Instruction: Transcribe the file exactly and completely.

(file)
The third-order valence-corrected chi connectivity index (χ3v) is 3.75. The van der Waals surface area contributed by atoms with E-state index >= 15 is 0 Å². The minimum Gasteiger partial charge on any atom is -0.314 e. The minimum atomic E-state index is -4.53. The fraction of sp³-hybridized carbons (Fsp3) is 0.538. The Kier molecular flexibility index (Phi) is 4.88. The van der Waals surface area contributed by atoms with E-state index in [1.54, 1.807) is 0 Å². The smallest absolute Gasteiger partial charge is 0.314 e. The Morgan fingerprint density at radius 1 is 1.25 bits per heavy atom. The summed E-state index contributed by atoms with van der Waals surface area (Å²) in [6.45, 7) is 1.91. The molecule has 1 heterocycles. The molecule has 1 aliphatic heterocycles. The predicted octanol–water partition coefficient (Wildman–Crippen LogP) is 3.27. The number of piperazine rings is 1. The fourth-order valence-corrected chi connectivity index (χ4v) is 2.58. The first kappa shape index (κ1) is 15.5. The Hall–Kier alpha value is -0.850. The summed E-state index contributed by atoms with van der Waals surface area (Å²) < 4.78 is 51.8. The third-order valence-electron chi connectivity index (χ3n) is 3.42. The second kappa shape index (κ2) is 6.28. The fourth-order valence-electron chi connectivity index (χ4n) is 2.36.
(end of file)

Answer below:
The third-order valence-corrected chi connectivity index (χ3v) is 3.75. The van der Waals surface area contributed by atoms with E-state index >= 15 is 0 Å². The minimum Gasteiger partial charge on any atom is -0.314 e. The minimum atomic E-state index is -4.53. The fraction of sp³-hybridized carbons (Fsp3) is 0.538. The Kier molecular flexibility index (Phi) is 4.88. The van der Waals surface area contributed by atoms with E-state index in [1.54, 1.807) is 0 Å². The smallest absolute Gasteiger partial charge is 0.314 e. The Morgan fingerprint density at radius 1 is 1.25 bits per heavy atom. The summed E-state index contributed by atoms with van der Waals surface area (Å²) in [6.45, 7) is 1.91. The molecule has 1 heterocycles. The molecule has 1 aliphatic heterocycles. The predicted octanol–water partition coefficient (Wildman–Crippen LogP) is 3.27. The number of piperazine rings is 1. The fourth-order valence-corrected chi connectivity index (χ4v) is 2.58. The first kappa shape index (κ1) is 15.5. The Hall–Kier alpha value is -0.850. The summed E-state index contributed by atoms with van der Waals surface area (Å²) < 4.78 is 51.8. The third-order valence-electron chi connectivity index (χ3n) is 3.42. The second kappa shape index (κ2) is 6.28. The fourth-order valence-electron chi connectivity index (χ4n) is 2.36.